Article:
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Jo Bong-amAndrew C. Nahm and James E. Hoare
After serving a one-year prison term in 1919 for his participation in the March First demonstrations, Jo joined a radical leftist group in Tokyo..
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JO BONG-AM (1898-1959). After serving a one-year prison term in 1919 for his participation in the March First demonstrations, he went to Tokyo to study, joining a radical leftist group there. Jo went to Shanghai in 1919, and then to Moscow to study at the Communist University of Toilers of the East. Upon returning to Korea, he became a founding member of the Korean Communist Party in 1925, and he collaborated with other Socialists in forming the General Federation of Farmers and Laborers. Jo played an active role in promoting social revolution, as a result of which he served several prison terms. After his release from prison in August 1945, Jo was active in the labor movement and, in September 1945, in cooperation with other Communists, he reestablished the Korean Communist Party. However, in 1946, he left the Korean Communist Party following a disagreement with the head of the party, Pak Heon-yeong.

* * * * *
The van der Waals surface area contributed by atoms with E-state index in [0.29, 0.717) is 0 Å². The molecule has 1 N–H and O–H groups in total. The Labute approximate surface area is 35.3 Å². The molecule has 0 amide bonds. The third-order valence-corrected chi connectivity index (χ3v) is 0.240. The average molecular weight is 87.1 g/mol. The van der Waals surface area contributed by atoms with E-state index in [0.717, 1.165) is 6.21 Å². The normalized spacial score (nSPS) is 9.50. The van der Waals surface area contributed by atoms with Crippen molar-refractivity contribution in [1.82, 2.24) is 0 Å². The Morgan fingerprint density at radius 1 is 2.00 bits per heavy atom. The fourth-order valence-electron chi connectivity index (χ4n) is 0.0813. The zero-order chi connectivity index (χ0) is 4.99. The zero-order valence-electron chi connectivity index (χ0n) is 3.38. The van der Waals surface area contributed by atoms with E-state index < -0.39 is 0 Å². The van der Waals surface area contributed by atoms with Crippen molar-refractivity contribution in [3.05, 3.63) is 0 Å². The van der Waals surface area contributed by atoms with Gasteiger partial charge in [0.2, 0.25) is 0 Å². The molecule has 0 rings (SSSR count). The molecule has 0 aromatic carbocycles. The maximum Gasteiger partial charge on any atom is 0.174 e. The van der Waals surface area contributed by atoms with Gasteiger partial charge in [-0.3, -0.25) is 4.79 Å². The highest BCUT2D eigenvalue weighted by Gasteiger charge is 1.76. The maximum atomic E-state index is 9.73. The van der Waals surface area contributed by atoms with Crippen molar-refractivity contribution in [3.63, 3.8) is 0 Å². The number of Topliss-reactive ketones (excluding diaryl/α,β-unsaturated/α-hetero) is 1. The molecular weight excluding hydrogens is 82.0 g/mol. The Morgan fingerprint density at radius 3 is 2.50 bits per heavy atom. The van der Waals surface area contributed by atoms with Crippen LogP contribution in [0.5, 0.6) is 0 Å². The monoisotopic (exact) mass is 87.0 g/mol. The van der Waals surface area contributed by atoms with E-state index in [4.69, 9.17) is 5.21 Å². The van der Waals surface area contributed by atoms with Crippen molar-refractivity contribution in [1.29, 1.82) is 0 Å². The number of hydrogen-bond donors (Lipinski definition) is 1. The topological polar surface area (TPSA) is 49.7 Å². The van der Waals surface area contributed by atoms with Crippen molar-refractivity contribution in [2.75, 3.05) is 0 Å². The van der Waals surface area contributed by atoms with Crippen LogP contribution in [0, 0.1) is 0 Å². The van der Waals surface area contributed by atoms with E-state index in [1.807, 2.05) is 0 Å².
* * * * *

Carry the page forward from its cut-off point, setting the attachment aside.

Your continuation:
Elected in 1948 to the Constituent Assembly, Jo became the first minister of agriculture, forestry and fisheries of the Syngman Rhee administration, and advocated radical land reform and a progressive economic policy that led to his dismissal by President Rhee. He was reelected to the National Assembly in 1950, and ran for the presidency in the 1952 election. In 1956, Jo formed the Progressive Party and in the same year ran for the presidency.
In January 1958, he was arrested and sentenced to a five-year prison term for illegal possession of firearms and a minor violation of the National Security Law. He was found guilty of “treason against the state in collaboration with the Communists,” and was executed on 30 July 1959.
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